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If the plaintiff were to receive an award above the amount for which you are insured, you would be responsible for the difference. Having said that, plaintiff's will often settle for some amount at or below the policy limits. The reason is that insurance companies have the deep pockets necessary to pay off the judgment while the average individual would have difficulty satisfying a judgment. Meaning, it often isn't worth the trouble to go beyond policy limits.
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can u explain what is "sustain and over ruled"? i need more understanding on this. thanks
in the movies or tv shows sometimes i can hear some judges say these words.
That is, of course, a completely separate question from what was originally asked. Pursuant to the rules of this site, new questions are supposed to be posted on a new thread. As a courtesy, I will go ahead and answer this question but, for future reference, please create a new post.
When an attorney has a legal objection to a question, some testimony or an item of evidence, he will say "objection" and then give the legal basis for the objection. The opposing attorney will then be permitted to state his response to the objection. At that point, the judge will then rule on the objection. If the judge says "sustained", that means that he has agreed with the objecting attorney. If the judge says "overruled", then he is agreeing with the attorney that opposed the objection.
im sorry I asked a question not related :( my bad!!! I have another one. if this isn't related,pls don't answer.
the plaintiff got around $14,000 in criminal case. can she get the same amount or more in civil case?
The plaintiff would be limited in what she could receive by the amount of her total damages. For example, if her damages were $20,000 and she received $14,000 from the criminal case, then she could only get another $6,000 from any other case.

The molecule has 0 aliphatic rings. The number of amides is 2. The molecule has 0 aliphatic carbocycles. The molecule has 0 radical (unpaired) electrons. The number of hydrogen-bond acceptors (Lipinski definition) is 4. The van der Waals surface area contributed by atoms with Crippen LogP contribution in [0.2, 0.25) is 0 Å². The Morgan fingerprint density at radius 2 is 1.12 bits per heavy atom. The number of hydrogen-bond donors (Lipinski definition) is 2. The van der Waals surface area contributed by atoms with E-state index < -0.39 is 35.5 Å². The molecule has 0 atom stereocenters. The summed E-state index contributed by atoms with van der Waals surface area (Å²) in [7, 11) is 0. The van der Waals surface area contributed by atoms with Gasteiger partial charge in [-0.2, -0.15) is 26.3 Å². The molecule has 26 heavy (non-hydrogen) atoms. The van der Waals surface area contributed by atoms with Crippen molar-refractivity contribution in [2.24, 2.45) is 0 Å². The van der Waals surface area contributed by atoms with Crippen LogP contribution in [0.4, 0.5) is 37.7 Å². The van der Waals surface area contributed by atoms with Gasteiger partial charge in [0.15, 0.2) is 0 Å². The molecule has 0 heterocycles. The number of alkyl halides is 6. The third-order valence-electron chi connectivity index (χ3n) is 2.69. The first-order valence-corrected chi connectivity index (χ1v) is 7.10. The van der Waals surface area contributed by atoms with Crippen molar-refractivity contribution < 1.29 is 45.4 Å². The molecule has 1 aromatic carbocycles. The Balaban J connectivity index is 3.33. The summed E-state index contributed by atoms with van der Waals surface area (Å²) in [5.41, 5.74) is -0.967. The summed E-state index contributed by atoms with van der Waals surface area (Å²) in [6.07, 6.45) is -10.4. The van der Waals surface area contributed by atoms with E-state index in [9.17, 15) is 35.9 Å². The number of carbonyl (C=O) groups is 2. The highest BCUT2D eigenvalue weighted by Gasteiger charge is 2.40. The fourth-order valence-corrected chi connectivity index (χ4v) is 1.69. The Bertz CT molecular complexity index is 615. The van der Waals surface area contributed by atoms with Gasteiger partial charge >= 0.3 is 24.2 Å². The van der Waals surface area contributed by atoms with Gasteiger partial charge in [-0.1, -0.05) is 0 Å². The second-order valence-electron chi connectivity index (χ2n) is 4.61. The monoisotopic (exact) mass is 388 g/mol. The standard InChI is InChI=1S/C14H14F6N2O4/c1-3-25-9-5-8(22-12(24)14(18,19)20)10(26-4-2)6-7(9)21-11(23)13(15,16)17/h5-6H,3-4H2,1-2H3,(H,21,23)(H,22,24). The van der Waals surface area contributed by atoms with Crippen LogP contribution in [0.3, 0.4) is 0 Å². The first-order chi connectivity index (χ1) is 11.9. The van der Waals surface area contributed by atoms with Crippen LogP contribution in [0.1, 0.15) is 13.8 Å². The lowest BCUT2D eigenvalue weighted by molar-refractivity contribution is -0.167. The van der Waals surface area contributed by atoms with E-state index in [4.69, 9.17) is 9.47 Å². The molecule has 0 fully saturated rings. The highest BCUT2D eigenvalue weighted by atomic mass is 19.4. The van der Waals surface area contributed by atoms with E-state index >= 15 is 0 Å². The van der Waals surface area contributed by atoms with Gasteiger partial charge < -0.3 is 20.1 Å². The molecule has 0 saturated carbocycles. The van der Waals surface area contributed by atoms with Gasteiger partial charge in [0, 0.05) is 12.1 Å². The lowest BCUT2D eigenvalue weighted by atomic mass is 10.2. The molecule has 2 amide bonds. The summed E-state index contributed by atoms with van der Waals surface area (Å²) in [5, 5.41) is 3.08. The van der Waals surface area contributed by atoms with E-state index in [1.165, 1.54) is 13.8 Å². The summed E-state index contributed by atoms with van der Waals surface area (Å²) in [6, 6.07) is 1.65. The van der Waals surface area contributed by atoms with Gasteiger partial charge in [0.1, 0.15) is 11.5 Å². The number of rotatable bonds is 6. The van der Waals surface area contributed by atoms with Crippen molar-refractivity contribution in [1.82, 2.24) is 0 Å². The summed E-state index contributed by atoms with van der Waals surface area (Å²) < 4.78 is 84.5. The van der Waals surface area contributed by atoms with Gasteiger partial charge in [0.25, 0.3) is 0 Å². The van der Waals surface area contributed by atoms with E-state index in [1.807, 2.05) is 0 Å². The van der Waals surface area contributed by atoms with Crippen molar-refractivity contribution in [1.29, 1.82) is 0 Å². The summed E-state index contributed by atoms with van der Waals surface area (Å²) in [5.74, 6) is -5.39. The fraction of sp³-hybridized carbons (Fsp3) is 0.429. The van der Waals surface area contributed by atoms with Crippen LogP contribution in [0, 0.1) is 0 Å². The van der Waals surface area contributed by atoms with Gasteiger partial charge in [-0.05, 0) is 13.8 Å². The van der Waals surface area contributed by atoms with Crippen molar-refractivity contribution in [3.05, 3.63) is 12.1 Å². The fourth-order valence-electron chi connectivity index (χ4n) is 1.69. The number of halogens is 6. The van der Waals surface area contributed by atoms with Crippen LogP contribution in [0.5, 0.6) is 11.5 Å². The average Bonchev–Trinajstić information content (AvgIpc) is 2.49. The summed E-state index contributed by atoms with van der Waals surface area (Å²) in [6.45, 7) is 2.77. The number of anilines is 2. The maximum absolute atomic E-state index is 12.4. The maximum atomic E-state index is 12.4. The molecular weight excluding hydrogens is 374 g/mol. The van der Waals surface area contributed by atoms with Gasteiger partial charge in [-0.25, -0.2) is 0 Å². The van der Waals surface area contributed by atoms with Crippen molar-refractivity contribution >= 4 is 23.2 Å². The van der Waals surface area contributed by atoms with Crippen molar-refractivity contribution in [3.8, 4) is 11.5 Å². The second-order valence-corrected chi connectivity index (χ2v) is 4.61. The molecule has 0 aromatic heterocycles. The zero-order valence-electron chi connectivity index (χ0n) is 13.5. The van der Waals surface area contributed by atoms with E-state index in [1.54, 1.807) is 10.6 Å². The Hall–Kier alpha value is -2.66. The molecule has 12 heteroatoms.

You didn't say it but, if her total damages were $14,000, then her recovery of that amount from the criminal court would prevent her from recovering anything in civil court.
when i received my first summon few months ago i gave it to my insurance. my agent said, they will try settle it with the plaintiff so i don't have to appear in the court but unfortunately the plaintiff didn't agree. perhaps she's thinking she will get more money in civil case.
here is the explanation of the agent to me why this woman is suing me: "the complaint seeks damages from you for the injuries allegedly sustained by the plaintiff arising from an automobile incident that occurred on __(date)_______. the complaint alleges personal injuries arising from your negligent and intentional conduct. the plaintiff claims that the automobile collision you were involved in with the plaintiff caused physical injury to the plaintiff and your intentional act of failing to stop and identify yourself at the scene caused plaintiff emotional and mental distress. a further review of the complaint indicates that the plaintiff is seeking punitive damages". what do you think of this?
I'm not entirely certain what you are seeking of me by asking "what do you think of this?" I'll answer the question based on what I think you're seeking, please feel free to let me know if anything requires clarification. So then...
The letter is stating that the driver of the other vehicle is seeking a monetary award for injuries suffered as a result of the accident. Additionally, the driver is seeking compensation for "emotional and mental distress" from the accident.
As to this, it is more difficult to prove damages when compared to injuries. As you might suspect, physical injuries are easier to quantify. It is quite easy to put together medical records, show the injuries and then determine a value. Conversely, emotional and mental issues are much more difficult to quantify. For this reason, it is not unreasonable to expect the driver to receive a significant recovery for the physical injuries while possibly receiving very little for emotional and mental distress.
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